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A lumbo-dorsal back sprain is a violent overstretching of one or more ligaments in the lumbo-dorsal vertebrae of the spine. This is the most stable section of the vertebral column. Sprains involving two or more ligaments cause considerably more disability than single-ligament sprains. When the ligament is overstretched, it becomes tense and gives way at its weakest point, either where it attaches to bone or within the ligament itself. Appropriate health care includes: doctor’s diagnosis; application of tape, cast (rare), or elastic bandage; self-care during rehabilitation; physical therapy (moderate or severe sprain); hospitalization (rare) for traction; surgery (severe sprain).
SIGNS & SYMPTOMS
- Severe pain at the time of injury.
- Popping or feeling of tearing in the child’s back.
- Tenderness at the injury site.
- Swelling in the child’s back.
- Bruising that appears soon after the child has been injured.
Stress on a ligament that temporarily forces the lumbo-dorsal vertebrae out of their normal location. A sprain of the lumbo-dorsal vertebrae will frequently occur when your child performs a stressful act while off-balance, or during repeated stressful activity involving muscles in the lumbo-dorsal area.
Contact sports involving throwing and lifting; gymnastics or diving; previous spine injury; obesity; poor muscle conditioning.
PREVENTING COMPLICATIONS OR RECURRENCE
Your child should build strength with an appropriate conditioning program. The child should warm up before sports and should tape vulnerable joints before practice or competition to prevent reinjury.
Your own observation of symptoms; medical history and physical exam by a doctor; X-rays of the spine to rule out fractures.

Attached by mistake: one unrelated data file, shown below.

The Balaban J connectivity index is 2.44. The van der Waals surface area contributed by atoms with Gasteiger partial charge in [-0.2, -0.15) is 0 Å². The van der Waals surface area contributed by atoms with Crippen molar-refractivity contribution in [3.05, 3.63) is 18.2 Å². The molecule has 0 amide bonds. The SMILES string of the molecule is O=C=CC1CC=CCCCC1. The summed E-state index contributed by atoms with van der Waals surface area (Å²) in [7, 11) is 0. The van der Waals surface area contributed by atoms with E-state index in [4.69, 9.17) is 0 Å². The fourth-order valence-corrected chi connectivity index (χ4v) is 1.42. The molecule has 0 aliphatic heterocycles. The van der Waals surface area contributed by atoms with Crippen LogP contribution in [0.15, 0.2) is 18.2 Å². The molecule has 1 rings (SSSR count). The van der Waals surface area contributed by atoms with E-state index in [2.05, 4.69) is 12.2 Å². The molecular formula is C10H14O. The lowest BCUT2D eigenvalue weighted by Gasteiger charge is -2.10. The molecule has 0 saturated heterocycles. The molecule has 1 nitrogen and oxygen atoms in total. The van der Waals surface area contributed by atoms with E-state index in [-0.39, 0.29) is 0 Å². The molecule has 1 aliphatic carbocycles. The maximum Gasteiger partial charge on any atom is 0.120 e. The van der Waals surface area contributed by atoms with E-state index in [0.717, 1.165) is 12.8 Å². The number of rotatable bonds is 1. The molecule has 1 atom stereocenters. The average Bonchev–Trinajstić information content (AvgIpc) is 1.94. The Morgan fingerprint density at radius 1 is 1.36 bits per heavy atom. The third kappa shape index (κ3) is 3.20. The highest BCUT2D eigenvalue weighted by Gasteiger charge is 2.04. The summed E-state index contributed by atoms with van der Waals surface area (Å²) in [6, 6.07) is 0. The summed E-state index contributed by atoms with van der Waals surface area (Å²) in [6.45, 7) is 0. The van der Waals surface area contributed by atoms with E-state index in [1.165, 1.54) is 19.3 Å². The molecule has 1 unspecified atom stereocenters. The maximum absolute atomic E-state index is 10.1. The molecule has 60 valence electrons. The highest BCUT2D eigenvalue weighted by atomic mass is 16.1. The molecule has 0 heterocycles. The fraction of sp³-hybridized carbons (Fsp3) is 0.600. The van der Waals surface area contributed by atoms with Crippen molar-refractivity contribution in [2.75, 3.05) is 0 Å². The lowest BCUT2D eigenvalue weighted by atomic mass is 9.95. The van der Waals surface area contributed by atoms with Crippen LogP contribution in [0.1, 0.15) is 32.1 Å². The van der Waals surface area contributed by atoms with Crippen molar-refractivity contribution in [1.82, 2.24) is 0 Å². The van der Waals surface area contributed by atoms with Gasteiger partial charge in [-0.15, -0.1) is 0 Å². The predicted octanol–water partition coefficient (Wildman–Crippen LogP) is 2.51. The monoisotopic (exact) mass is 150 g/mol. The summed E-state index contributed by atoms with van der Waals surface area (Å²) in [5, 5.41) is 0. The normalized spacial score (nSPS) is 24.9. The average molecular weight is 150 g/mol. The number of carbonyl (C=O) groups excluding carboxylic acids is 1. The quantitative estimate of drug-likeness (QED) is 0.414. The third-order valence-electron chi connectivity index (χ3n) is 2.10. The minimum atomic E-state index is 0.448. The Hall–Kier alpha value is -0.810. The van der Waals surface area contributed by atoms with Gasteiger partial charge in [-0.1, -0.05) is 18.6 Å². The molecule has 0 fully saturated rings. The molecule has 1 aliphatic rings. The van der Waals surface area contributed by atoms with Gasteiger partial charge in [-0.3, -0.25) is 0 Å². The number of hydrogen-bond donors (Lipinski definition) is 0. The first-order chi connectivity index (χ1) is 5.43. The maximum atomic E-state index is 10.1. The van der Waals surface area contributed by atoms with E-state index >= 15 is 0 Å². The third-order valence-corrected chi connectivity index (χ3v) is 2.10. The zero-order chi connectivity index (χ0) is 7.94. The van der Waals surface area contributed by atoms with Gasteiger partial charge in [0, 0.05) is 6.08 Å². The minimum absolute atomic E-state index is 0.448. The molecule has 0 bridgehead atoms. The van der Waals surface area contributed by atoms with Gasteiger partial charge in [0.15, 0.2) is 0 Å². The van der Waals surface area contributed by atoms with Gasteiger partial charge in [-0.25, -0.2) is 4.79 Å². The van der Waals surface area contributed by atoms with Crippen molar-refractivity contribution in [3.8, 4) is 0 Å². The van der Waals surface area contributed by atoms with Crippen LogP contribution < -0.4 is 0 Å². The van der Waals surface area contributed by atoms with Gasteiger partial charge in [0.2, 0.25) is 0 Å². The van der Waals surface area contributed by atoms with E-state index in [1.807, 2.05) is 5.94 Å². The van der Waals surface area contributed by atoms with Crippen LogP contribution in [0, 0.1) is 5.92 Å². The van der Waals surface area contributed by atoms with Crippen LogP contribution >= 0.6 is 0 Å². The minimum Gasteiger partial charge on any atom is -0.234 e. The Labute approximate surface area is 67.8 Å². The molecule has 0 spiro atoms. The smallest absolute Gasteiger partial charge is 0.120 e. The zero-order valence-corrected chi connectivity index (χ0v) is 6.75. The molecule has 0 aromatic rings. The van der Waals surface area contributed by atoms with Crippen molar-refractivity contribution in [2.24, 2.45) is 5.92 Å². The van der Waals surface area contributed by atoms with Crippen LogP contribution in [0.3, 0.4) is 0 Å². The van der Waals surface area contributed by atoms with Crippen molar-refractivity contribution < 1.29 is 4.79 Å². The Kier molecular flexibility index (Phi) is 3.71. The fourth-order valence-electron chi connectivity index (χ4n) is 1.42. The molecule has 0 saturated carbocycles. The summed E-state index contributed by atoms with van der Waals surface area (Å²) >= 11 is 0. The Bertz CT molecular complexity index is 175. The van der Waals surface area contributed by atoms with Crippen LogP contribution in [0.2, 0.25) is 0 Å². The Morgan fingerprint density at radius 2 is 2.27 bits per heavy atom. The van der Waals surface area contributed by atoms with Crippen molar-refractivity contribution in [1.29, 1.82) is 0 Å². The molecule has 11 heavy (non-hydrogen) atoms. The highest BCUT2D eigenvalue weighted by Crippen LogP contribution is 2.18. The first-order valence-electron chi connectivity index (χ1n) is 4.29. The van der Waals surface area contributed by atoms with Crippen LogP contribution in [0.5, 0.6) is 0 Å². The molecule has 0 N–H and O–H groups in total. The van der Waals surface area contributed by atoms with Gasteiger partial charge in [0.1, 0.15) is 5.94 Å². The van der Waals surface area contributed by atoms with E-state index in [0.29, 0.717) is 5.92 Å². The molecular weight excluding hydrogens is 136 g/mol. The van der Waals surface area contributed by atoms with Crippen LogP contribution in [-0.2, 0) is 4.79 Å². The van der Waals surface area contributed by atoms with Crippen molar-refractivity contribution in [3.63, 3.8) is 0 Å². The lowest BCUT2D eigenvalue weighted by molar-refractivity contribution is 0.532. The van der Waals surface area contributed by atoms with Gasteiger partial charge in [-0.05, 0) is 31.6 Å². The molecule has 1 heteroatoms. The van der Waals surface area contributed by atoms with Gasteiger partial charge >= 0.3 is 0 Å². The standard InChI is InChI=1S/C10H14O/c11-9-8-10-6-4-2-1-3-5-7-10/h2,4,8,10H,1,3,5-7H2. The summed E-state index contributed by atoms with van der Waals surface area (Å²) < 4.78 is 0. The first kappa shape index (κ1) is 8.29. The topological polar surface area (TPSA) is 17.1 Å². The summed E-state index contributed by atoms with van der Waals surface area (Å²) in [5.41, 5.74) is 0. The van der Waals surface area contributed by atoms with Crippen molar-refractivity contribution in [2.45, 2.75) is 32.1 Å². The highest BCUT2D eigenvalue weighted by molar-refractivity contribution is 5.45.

Prolonged healing time if the child’s usual activities are resumed too soon; proneness to repeated back injury; inflammation at the ligament attachment to bone (periostitis); prolonged disability (sometimes); unstable or arthritic spine following repeated injury.
If this is a first-time injury, proper care and sufficient healing time before your child resumes activity should prevent permanent disability. Ligaments have a poor blood supply, and torn ligaments require as much healing time as fractures. Average healing times are: mild sprains–2 to 6 weeks; moderate sprains–6 to 8 weeks; severe sprains — 8 to 10 weeks.
If your doctor does not apply a cast, tape, or elastic bandage:
- Continue using an ice pack on the child 3 or 4 times a day. Place ice chips or cubes in a plastic bag. Wrap the bag in a moist towel, and place it over the injured area. Use for 20 minutes at a time.
- Wrap the injured area from the top of the hip to the lower rib cage with an elasticized bandage between ice treatments.
- Massage gently and often to provide comfort and decrease swelling.
- Ask your doctor about the advisability of the child using a special corset.
- For minor discomfort, use aspirin, acetaminophen, or ibuprofen.
- Your doctor may prescribe stronger pain relievers; injection of a long-acting local anesthetic to reduce pain; injection of a corticosteroid, such as triamcinolone, to reduce inflammation.
Your child can resume normal activities gradually after clearance from your doctor.
DIET & FLUIDS
Increase the child’s fiber and fluid intake to prevent constipation that may result from decreased activity.
OK TO GO TO SCHOOL?
Yes, when condition and sense of well-being will allow.
CALL YOUR DOCTOR IF
- Your child has symptoms of a moderate or severe lumbo-dorsal back sprain, or a mild sprain persists longer than 2 weeks.
- Pain, swelling, or bruising worsen despite treatment.
- Pain develops in the child’s leg.
- Any of the following occur after surgery: increased pain, swelling, redness, drainage, or bleeding in the surgical area; signs of infection (headache, muscle aches, dizziness, or a general ill feeling with fever).
- New, unexplained symptoms develop. Drugs used in treatment may produce side effects.
From the Complete Guide to Pediatric Symptoms, Illness & Medications by H. Winter Griffith, M.D. © 1989 The Putnam Berkley Group, Inc.; electronic rights by Medical Data Exchange